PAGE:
A recent mayoral announcement officially launched the Department of Cultural Affairs’ new Current:LA initiative, an issues-driven public art biennial whose inaugural edition happens at non-traditional locations scattered across the city in July and August. The first edition, Current:LA Water, addresses the multivalent topic of water’s usage, history, and role in the city’s physical and social infrastructure. This includes the L.A. River, but as the organizers are quick to point out, it is about so much more than just the river. There's water infrastructure throughout the city from the Port of L.A. (San Pedro) to the L.A. wetlands of Ballona Creek, to Hansen Dam in the north), and of course, the coast.
The DCA’s Public Art Division is using $1 million received through a grant program of the Bloomberg Philanthropies’ Public Art Challenge, plus matching funds from the city’s Arts Development Fee (ADF) program, more commonly known as the percent-for-art program that taps developers and other kinds of businesses for sustaining funds for what is usually permanent works of public art. But forget that abstract-sculpture-in-a-plaza model of public art; the Bloomberg grant specifically called for temporary public art projects and public programs at outdoor locations, and the DCA has embraced this paradigm shift with an enthusiast, open-minded can-do spirit taking full advantage of what DCA general manager Danielle Brazell calls “L.A.’s inspired moment.”
Besides reframing the conversation on what public art can be, Current:LA is also reconfiguring assumptions about what a biennial looks like.
So what -- and where -- exactly will Current:LA Water be? And what is it going to look like? The non-answer is: we don’t really know yet. We know it’s “about water,” but that could mean a lot of things, by no means all of which have to do with the river, or even the drought per se. Brazell explains: “It's very much about how water flows through our city, with intersecting lines between the waterways, tributaries, and freeways. We are looking to layer and integrate art throughout the landscape and within communities and help to create greater connectivity between them, to look at local cultural connections and tourism in a different way.”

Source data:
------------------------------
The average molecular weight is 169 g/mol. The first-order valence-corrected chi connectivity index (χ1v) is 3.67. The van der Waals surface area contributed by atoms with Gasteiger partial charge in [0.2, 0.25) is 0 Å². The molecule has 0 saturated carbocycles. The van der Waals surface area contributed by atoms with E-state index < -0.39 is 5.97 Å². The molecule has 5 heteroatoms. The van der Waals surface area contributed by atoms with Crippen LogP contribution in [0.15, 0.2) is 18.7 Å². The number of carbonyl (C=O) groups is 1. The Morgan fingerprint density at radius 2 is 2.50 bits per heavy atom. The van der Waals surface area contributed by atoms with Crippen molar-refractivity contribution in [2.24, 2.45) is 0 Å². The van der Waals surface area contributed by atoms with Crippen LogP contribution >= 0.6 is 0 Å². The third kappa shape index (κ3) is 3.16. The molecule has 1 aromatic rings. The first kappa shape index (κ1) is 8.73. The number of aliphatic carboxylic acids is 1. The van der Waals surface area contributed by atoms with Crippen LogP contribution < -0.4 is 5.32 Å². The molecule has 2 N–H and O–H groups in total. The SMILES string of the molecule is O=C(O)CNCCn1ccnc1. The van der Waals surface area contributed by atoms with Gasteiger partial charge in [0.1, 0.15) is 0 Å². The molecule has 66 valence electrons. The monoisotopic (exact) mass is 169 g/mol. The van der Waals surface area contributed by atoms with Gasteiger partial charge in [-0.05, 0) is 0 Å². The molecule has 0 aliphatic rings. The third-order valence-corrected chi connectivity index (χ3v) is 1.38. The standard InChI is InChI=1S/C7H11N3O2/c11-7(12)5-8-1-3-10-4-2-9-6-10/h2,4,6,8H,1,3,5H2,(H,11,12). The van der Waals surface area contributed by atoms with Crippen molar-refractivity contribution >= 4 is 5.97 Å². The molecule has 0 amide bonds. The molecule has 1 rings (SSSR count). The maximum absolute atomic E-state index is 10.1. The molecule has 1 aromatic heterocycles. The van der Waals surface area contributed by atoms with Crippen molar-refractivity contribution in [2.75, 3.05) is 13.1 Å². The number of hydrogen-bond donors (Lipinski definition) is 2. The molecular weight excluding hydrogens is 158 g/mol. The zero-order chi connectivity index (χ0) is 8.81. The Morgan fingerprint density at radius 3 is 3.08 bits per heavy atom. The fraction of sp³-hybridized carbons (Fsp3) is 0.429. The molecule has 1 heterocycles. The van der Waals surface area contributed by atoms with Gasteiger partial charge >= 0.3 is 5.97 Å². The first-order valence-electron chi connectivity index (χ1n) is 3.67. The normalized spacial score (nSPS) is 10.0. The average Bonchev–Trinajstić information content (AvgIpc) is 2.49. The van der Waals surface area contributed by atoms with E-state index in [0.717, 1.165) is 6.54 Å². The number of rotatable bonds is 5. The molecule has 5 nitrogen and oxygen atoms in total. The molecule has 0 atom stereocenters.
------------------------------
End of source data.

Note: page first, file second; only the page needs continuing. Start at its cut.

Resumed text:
Although the curators and core artists have been announced, the gestalt of the biennial is social practice art -- signifying works which do not always involve sculptural or other objects at all, and which are participatory, socially engaged, site-specific, frequently interdisciplinary, and inherently unpredictable. Calls for corollary programs and related local culture calendars are still going out at this time, so a whole universe of special events and nearby attractions have yet to be announced and will be rolled out as the opening date approaches. Additionally, the specific locations themselves have not been released, beyond the promise of there being at least one in each of the city’s 15 council districts, because in some cases, they are still being scouted and confirmed through negotiations with local representatives and stakeholders.
The curators are Ruth Estévez (REDCAT, Roy and Edna Disney/CalArts Theater), Rita Gonzalez (LACMA), Karen Moss (Otis College of Art and Design and USC Roski School of Fine Arts and Design), and Irene Tsatsos (Armory Center for the Arts). Felicia Filer, Public Art Division director, says that “very early on, we wanted it be a curatorial committee so there would be multiple practices and perspectives and not just the vision of one person; but we also knew that we wanted to use artists who are considered social practice artists. Again, that's not been the kind of artists that we've been able to support in the past, artists who were working in that modality. We wanted curators that had an interest in social practice art, an interest in the water issue itself, and experience in biennials.” Brazell concurs, adding, “I also think it's really important that the curators are here, they are L.A.-based so there's a deep investment in L.A., and understanding L.A. -- and giving back to L.A.”